Depression especially major depressive disorder can be cyclical in nature; therefore, it is difficult to determine the originating event: increased systemic inflammation or increased depressive symptomology (144). Does inflammation matter to mental health? In light of the substantial depression-inflammation link, the answer is yes (145).
Moreover, other mental health disorders such as schizophrenia, bipolar disorder, and post-traumatic stress disorders are also linked to elevated inflammation (146, 147). Thus, clinicians need to be acutely aware of this mental-physical relationship when treating a patient with chronic inflammatory disease or one with depression and potentially other neuropsychiatric conditions. Chronic inflammation whether a driver or result of mental disorders begins to blur the line between our understanding of physical and mental health conditions as unique or independent experiences on the individual.
Cartilage destruction, subchondral bone remodeling and inflammation of the synovial membrane are the classical features of osteoarthritis. Initially osteoarthritis was thought of as a “wear and tear” disease leading to loss of cartilage, clinically the main feature; however, it is now clear that synovitis is the main driver of the disease. Epidemiological studies have shown that the progression of osteoarthritis correlates with the amount of pro-inflammatory cytokines, in particular IL-1β, TNF-α, and IL-6, in synovial fluid (148–150).
Synovial membrane inflammation, characterized by synovial lining hyperplasia, infiltration of macrophages, and lymphocytes, neo-angiogenesis, and fibrosis, has emerged as an important and early feature in osteoarthritis. Synovitis contributes to the increase in the pro-inflammatory cytokines IL-1β and TNF-α in synovial fluid, synovial membrane, subchondral bone, and cartilage (150–152). The degree of synovitis clinically correlates with pain and loss of function, osteophyte formation and progression of cartilage loss (152). Inflammation can be triggered by infectious and non-infectious stimuli like hyaluronic acid, proteins in synovial fluid and crystals resulting in activation of pattern-recognition receptors (PRRs) and toll-like receptors (TLRs) increasing synovial fluid inflammatory cytokines like IL-1β and IL-17 (149).
IL-1β and TNF-α, as well as the stimulation of PRRs and TLRs, shift the otherwise tightly controlled anabolic/catabolic cartilage homeostasis within the chondrocytes toward a more catabolic state. The increased production of nitrous oxide, radical oxygen species and prostaglandin E2 increase the release of matrix metalloproteinases (MMPs) and inhibit the expression of type-II collagen and proteoglycans in chondrocytes resulting in cartilage destruction (148–152).
IL-1β and TNF-α also markedly upregulate the release of IL-6 from the chondrocyte, activating osteoblasts to release IL-1β, PTH and PGE2, which in turn activate osteoclast activity resulting in subchondral bone absorption. At the same time these mediators stimulate intercellular IL-6 production perpetuating osteoclast activity (148, 151). Osteophytes, reflecting new bone formation, emerge only late in the disease (Figure 11).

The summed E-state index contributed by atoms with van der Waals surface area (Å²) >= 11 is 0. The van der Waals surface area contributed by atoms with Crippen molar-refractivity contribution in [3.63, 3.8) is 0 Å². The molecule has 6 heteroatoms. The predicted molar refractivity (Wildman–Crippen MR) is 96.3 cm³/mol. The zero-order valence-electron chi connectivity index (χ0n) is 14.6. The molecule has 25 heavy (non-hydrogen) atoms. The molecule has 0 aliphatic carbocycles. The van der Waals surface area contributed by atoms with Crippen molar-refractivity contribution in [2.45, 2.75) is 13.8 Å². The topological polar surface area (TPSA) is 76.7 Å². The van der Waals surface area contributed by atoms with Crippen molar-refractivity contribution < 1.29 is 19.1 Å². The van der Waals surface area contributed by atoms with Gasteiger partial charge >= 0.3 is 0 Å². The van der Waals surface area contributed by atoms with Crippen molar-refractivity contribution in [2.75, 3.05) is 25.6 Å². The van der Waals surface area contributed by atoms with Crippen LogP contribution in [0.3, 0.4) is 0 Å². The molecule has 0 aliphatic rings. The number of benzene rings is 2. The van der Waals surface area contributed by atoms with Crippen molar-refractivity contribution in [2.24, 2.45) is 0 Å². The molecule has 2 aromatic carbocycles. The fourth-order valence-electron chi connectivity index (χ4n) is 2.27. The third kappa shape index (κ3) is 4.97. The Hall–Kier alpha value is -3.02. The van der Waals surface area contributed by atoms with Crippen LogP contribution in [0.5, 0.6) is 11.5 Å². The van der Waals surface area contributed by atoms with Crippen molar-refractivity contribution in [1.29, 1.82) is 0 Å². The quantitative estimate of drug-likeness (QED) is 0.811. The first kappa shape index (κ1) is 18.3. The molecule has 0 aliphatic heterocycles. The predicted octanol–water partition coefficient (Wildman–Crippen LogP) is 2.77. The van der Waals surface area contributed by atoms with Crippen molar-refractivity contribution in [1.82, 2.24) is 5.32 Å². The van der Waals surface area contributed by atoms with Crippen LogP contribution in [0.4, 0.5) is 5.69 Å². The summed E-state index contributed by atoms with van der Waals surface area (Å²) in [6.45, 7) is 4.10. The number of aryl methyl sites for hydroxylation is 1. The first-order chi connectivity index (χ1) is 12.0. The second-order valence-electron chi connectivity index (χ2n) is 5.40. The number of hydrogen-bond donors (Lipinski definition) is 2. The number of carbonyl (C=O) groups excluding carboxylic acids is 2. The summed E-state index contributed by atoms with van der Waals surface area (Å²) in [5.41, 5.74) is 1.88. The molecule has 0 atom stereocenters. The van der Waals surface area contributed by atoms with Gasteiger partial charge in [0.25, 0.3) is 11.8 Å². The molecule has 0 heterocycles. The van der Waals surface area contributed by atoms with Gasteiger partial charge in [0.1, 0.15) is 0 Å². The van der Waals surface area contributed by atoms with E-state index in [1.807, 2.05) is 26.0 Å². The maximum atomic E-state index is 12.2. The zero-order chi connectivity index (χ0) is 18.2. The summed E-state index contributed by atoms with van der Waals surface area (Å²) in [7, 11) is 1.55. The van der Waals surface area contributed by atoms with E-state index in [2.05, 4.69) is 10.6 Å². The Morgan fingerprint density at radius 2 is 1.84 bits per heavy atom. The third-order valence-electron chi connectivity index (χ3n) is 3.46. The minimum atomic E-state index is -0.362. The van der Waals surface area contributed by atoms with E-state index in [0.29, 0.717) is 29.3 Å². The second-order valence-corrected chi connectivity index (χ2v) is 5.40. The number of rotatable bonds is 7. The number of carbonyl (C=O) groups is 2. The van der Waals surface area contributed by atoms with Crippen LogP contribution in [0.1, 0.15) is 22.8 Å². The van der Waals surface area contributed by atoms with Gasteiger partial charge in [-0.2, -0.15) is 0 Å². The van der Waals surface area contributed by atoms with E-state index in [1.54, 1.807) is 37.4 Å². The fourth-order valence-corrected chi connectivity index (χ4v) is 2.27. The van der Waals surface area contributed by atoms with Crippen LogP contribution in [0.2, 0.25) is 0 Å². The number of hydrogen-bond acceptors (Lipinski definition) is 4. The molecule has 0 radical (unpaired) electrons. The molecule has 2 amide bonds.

Figure 11. Inflammatory pathways in osteoarthritis. Inflammatory pathways use the pro-inflammatory NF-κB signaling pathway to drive the joint changes seen in osteoarthritis. NF-κB, nuclear-factor kappa-light-chain-enhancer of activated B cells; IL-1b, interleukin 1 beta; IL-6, interleukin-6; TNFα, tumor necrosis factor alpha; IL-17, interleukin-17; PAMP, pathogen-associated molecular pattern; PRR, pattern-recognition receptor; PGE2, prostaglandin E2; NO, nitric oxide; ROS, reactive oxygen species; MMPs, matrix metalloproteases; PTH, parathyroid hormone.
It is now recognized that osteoarthritis is a systemic disease and aging driven by low-grade inflammation and associated with common aging conditions like mental decline and cerebrovascular and cardiovascular disease (149). Obesity, and particularly visceral adipositas, result in a marked increase in pro-inflammatory cytokine production, and adipokines, rising blood sugar levels and ox-LDL all exacerbate low grade inflammatory activity (149). In particular adipokines have been related to directly disturbing cartilage homeostasis (150); the benefits of weight loss results more likely from decreased inflammatory load rather than reduced mechanical loading of joints.
The role of inflammation is emerging as the most important mechanism of aging—referred to as inflammaging—and plays an integral role in most explanatory models (153–156). Aging is the consequence of the steady accumulation of cellular damage related to the failure of clearing damage-associated molecular patterns (DAMPs)—breakdown products of necrotic cells, extracellular ATP, uric acid, amyloid fibrils, free cholesterol crystals. DAMPs are detected by tissue innate immune cells—macrophages, microglia cells in the brain, Kupffer cells in the liver, osteoclasts in bone and mesangial cells in the kidney. The increasing load of DAMPs leads to the sustained activation of the inflammasome complex resulting in the release of pro-inflammatory cytokines (IL-6 and IL-18) causing ongoing low-grade chronic inflammation (154).